Sunday, 27 January 2019
The power of words and
‘the power of the Spirit’ on
Holocaust Memorial Day
Sunday 27 January 2019
The Third Sunday after the Epiphany
11.30 a.m: Holy Trinity Church, Rathkeale, Co Limerick, the Parish Eucharist (Holy Communion 2), with Sunday School.
Readings: Nehemiah 8: 1-3, 5-6, 8-10; Psalm 19; I Corinthians 12: 12-31a; Luke 4: 14-21 [22-30].
May I speak to you in the name of God, + Father, Son and Holy Spirit, Amen.
We are still in Epiphany time, and today is the Third Sunday after the Epiphany. Many churches are also joining in marking Holocaust Memorial Day, which is today [27 January 2019].
This morning’s Gospel reading bridges the time in the Church Calendar between the Christmas and Epiphany stories and the beginning of Christ’s Galilean ministry. But it is also an interesting story to hear on Holocaust Memorial Day.
Christ is seen in this reading as king, prophet, and priest: King, in the majestic way in which he proclaims the Jubilee Year on behalf of God who is the Sovereign Lord; priest in the way he becomes the mediator between God and his people, in a liturgical context, opening up the way to salvation; and prophet in bringing to their true completion the promises of the prophets of old.
The Spirit that descended on him at his baptism is manifest that Saturday morning as he declares: ‘The Spirit of the Lord is upon me’ (verse 18). That Epiphany moment at the Jordan is not a once-off experience of the Spirit; the Spirit remains with Christ, and he continues to act throughout his ministry in a Trinitarian way.
The miracle at Cana was a foretaste of the heavenly banquet and, as a consequence, the disciples believed. In this reading, we see that God’s promises are not just fanciful, they are to be fulfilled. And as a consequence of what Jesus said, ‘all spoke well of him and were amazed …’ (verse 22).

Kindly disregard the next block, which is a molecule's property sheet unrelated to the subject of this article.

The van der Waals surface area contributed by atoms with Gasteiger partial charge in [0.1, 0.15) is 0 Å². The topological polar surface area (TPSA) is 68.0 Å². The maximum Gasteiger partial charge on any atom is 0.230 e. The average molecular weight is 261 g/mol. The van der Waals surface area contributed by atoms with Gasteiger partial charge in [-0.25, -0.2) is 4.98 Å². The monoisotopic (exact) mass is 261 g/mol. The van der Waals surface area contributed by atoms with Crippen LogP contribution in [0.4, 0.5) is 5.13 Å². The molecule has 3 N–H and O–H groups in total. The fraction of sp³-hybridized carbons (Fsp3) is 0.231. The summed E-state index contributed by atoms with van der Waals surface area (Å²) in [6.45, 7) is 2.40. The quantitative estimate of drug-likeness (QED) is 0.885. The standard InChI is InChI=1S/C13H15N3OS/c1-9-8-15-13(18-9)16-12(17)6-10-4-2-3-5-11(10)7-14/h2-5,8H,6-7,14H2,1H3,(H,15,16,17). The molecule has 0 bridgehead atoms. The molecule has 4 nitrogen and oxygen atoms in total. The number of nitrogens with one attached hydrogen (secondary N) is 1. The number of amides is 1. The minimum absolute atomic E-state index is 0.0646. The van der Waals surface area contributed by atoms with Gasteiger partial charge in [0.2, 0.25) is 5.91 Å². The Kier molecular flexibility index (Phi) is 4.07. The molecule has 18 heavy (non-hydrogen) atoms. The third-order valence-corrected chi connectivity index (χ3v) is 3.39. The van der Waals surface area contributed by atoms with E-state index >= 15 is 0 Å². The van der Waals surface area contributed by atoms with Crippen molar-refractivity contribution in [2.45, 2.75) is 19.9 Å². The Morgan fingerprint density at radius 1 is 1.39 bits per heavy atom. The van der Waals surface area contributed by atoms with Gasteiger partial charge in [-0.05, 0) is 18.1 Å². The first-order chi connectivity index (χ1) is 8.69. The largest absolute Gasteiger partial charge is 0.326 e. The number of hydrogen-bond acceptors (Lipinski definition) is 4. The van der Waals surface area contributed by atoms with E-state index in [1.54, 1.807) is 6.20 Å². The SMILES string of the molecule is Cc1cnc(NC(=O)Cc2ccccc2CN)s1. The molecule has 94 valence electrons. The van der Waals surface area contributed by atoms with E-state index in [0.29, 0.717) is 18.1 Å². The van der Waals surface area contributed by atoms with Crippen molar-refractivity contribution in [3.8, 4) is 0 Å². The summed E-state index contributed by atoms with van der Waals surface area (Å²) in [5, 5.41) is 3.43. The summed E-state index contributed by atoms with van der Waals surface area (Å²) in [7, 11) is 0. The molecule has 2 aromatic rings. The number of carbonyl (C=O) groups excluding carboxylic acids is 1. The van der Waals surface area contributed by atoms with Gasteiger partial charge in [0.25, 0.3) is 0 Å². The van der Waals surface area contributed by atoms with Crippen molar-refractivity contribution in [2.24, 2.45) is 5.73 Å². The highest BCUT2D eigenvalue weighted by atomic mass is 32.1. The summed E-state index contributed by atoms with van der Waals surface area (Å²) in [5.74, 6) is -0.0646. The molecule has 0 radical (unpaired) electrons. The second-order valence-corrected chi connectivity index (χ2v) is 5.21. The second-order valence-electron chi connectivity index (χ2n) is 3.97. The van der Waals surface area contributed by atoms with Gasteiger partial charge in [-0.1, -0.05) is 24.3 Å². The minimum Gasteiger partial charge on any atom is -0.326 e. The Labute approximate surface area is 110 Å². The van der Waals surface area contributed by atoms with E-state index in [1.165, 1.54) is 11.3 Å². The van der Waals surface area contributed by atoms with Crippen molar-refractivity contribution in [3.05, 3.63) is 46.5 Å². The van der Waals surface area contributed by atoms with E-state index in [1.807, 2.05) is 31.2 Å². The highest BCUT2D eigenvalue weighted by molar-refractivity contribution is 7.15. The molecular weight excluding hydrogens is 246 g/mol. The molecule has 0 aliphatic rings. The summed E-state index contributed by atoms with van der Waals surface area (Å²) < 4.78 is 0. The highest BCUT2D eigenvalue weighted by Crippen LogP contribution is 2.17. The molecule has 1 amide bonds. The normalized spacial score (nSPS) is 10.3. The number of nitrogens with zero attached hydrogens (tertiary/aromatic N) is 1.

Of course, rejection follows, and that rejection is the subject of the optional second part of the longer version of this morning’s Gospel reading (Luke 4: 22-30).
Saint Luke’s Gospel places the rejection of Christ by the people of Nazareth at the beginning of his ministry,
Christ begins his ministry in a very slow, thoughtful, considerate way. We hear at the beginning of this reading that it was a habit of Jesus to attend the synagogue on Saturdays, and that he taught in the synagogues regularly (verse 15).
The synagogue was controlled by a board of elders, the equivalent of a select vestry in parishes today, and by the chazzan or attendant. On Saturdays, the sabbath service began with the shema, ‘Hear O Israel …’, a simple declaration of faith (see Deuteronomy 6: 4-9), and included prayers, fixed readings from the Torah or the first five books of the Bible, a reading from the Prophets, a sermon, and a blessing.
The two readings were in Hebrew, with a running translation into the vernacular, that was normally Aramaic but might have been Greek in some places.